Builders Health and Safety in 5 easy steps
1. What you need to do
Do you undertake work on private dwellings or smaller business projects?
Private dwellings -including extensions, repairs and refurbishments. As a sole trader/ business owner you are responsible for the health and safety on site;
Smaller business projects would include minor repairs and refurbishment work for businesses (fewer than 30 days of construction work) where site safety responsibilities are shared between you, the builder and the client.
The law states that sole trader or SME builders should:
Manage Risks- It is essential to plan, monitor and manage risks on site to ensure that all work is carried out safely and without risk to public or people working on site.
Train your workforce- Inform them of any changes in the law. Ensure all new & old staff receives regular training on site risks and rules at every site you work on.
Co-operate with your customers- Your clients also have legal duties to uphold and it is essential that they co-operate with all health and safety rules that you enforce on site.
2. What you need to know
Tradesmen and those working on site must prove themselves competent to carry out work safely and correctly. It is important to stick to the remit that your experience dictates and do not accept work that you are not health and safety competent in. The majority of Construction Industry fatalities are usually on smaller building projects involving refurbishment of existing homes and workplaces. With at least 60% of deaths in construction involving falls from height such as ladders, roof lights and scaffolds and others including collapsing excavations, electrical accidents and mobile plant incidents; the importance of health and safety awareness has never been so prevalent.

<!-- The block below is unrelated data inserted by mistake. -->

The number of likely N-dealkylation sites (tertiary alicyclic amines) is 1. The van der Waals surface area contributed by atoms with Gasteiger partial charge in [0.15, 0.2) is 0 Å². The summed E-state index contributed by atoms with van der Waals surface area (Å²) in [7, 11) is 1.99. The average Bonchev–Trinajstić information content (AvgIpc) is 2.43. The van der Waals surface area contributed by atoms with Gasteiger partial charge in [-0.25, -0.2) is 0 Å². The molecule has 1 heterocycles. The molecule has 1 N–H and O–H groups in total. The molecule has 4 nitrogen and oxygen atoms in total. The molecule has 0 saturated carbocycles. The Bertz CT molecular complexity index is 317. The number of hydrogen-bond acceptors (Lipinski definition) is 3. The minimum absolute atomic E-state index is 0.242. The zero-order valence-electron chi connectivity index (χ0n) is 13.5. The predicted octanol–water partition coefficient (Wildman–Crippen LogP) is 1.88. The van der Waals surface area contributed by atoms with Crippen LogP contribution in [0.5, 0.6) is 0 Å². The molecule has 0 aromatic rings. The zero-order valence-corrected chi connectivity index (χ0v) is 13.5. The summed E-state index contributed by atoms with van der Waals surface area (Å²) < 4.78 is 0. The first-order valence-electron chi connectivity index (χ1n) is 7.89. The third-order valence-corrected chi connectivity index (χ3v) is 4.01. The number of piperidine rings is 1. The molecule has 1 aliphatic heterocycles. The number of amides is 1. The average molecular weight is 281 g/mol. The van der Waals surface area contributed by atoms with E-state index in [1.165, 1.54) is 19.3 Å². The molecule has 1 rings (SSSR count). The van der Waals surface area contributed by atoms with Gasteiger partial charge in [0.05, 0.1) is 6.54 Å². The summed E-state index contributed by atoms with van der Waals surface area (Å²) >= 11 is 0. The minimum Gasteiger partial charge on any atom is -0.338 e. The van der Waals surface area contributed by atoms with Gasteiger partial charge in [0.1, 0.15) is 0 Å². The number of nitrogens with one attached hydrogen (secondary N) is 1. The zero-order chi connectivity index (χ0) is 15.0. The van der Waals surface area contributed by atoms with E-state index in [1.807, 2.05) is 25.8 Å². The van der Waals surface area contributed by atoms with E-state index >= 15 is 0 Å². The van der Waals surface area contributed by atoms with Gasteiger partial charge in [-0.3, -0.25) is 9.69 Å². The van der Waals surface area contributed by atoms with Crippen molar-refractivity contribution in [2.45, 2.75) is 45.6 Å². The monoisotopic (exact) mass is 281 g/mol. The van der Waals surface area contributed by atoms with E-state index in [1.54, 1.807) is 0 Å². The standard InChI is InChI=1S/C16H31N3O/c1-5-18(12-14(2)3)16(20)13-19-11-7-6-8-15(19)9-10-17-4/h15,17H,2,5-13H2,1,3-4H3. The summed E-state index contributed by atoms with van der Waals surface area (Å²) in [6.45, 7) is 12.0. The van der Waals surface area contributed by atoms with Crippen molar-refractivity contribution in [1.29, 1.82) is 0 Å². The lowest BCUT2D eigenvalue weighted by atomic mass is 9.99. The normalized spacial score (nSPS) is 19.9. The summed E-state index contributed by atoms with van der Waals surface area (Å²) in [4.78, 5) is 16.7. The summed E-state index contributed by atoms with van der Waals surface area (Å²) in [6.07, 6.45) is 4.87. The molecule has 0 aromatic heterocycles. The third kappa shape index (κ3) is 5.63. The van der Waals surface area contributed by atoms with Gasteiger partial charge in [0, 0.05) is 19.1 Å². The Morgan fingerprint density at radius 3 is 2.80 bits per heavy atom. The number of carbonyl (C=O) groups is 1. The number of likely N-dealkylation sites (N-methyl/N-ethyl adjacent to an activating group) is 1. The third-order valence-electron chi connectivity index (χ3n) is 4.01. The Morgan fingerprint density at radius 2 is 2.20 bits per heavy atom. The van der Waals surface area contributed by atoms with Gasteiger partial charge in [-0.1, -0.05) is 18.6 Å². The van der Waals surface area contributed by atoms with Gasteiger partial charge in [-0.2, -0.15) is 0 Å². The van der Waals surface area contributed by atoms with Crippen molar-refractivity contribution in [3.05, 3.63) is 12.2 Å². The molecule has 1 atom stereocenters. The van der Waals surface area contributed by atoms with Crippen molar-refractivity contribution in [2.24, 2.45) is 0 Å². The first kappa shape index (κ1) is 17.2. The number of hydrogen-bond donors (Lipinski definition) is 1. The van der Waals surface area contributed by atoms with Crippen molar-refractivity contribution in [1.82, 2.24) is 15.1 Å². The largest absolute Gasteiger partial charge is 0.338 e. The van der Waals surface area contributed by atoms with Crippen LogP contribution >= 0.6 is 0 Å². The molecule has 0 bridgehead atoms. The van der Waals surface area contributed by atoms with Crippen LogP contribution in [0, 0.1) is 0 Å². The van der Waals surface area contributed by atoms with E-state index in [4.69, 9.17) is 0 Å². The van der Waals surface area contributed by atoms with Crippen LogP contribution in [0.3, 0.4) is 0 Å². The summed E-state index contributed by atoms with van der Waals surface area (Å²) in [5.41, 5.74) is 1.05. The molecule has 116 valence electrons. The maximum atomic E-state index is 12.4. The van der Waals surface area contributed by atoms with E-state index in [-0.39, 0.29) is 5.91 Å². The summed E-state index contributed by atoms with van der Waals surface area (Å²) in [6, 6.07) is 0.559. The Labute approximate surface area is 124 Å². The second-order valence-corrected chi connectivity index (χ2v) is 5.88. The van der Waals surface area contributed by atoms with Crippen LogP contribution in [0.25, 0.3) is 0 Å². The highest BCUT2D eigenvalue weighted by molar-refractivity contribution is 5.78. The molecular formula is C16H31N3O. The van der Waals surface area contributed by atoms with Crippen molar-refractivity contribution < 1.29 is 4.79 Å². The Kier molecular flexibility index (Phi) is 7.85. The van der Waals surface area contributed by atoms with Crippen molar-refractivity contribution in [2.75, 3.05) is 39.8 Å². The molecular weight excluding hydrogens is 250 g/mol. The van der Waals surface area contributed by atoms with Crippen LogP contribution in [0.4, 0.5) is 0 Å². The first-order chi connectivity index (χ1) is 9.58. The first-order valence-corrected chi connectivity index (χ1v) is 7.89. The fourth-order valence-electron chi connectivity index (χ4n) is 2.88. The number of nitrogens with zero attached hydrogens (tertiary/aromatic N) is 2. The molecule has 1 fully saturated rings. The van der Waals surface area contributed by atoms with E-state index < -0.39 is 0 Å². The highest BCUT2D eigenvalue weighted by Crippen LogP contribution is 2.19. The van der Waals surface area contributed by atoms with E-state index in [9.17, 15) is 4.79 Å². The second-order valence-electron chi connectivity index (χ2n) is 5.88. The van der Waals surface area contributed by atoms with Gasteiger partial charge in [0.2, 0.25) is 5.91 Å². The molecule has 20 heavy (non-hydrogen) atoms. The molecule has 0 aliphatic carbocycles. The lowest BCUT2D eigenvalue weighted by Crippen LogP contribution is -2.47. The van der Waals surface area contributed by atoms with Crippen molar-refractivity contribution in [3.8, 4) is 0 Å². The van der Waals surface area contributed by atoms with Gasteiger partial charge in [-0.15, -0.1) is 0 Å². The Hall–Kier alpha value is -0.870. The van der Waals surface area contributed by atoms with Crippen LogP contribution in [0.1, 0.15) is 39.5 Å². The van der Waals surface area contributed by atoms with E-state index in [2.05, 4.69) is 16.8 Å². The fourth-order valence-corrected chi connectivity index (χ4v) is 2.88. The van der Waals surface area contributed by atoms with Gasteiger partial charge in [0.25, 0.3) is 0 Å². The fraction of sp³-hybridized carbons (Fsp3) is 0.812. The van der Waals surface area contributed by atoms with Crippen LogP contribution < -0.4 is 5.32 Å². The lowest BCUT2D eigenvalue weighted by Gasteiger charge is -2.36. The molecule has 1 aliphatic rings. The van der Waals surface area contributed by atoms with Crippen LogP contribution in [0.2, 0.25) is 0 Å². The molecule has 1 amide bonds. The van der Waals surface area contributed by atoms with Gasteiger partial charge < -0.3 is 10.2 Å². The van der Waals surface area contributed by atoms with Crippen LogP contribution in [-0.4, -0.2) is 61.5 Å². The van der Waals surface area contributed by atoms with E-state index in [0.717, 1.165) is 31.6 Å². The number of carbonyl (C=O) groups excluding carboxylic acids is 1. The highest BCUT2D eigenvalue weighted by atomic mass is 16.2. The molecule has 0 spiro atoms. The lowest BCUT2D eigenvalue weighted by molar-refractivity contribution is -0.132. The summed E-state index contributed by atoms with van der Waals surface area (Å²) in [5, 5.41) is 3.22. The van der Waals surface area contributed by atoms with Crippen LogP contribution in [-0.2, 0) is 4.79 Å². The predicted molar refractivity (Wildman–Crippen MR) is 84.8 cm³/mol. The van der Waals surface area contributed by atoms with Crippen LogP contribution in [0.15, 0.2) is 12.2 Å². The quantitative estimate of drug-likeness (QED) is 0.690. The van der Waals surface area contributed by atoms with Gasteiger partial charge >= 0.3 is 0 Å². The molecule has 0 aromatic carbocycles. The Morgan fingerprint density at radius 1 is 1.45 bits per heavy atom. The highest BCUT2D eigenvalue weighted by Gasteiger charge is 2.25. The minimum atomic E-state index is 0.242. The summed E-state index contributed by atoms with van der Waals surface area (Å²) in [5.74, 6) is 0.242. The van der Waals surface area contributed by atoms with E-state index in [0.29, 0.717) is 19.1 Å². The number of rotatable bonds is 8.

Purchasing Builders insurance will ensure that you are covered whatever work you carry out. In the unfortunate instance that an accident does occur, you will not be left with a hefty legal battle on your hands, let your insurance company deal with any claims and protect your business.
3. Manage Risk
As a self-employed builder, you must be compliant with the Construction (Design and Management) Regulations (CDM) 2007. Requirements include:
Regular monitoring and management -monitor your work to ensure health and safety risks are controlled;
Set lead times –keep subcontractors informed about minimum time required to prepare and plan on site;
Site access prevention –steps must be taken to ensure that unauthorised persons do not get access to site during and out of working hours;
Sufficient welfare facilities –adequate welfare facilities must be in place for your workforce.
4. Regular training will develop your workforce
It is essential to provide your workforce with relevant training and information to ensure that employees are armed with all the knowledge they need to be Health and Safety conscious. This could include:
Induction – when any employees start on site they should receive an induction to safety requirements of that particular site;
Risk Assessments and precautionary measurements– information should be given on risk assessments carried out and the necessary precautions that should be taken;
Rules of the site- What is required in case of emergency
5. Cooperate with your client
Cooperation is essential amongst all parties when any job starts. The co-operation of all is required to ensure that sites remain safe and injury is prevented.
SME Clients –will have safety requirements whether the project is one day or 6 months. Arrangements must be made to manage the risk and you should present risks and solutions to the client before the job starts in a best practice situation.
Home owners/private dwellings – the home owner is not accountable for preparing a safe workplace for you as a builder to work in. However, you as the builder and occupier have a common interest in making sure the building work does not put residents or employees at risk during the job. A joined up working approach will help achieve this objective.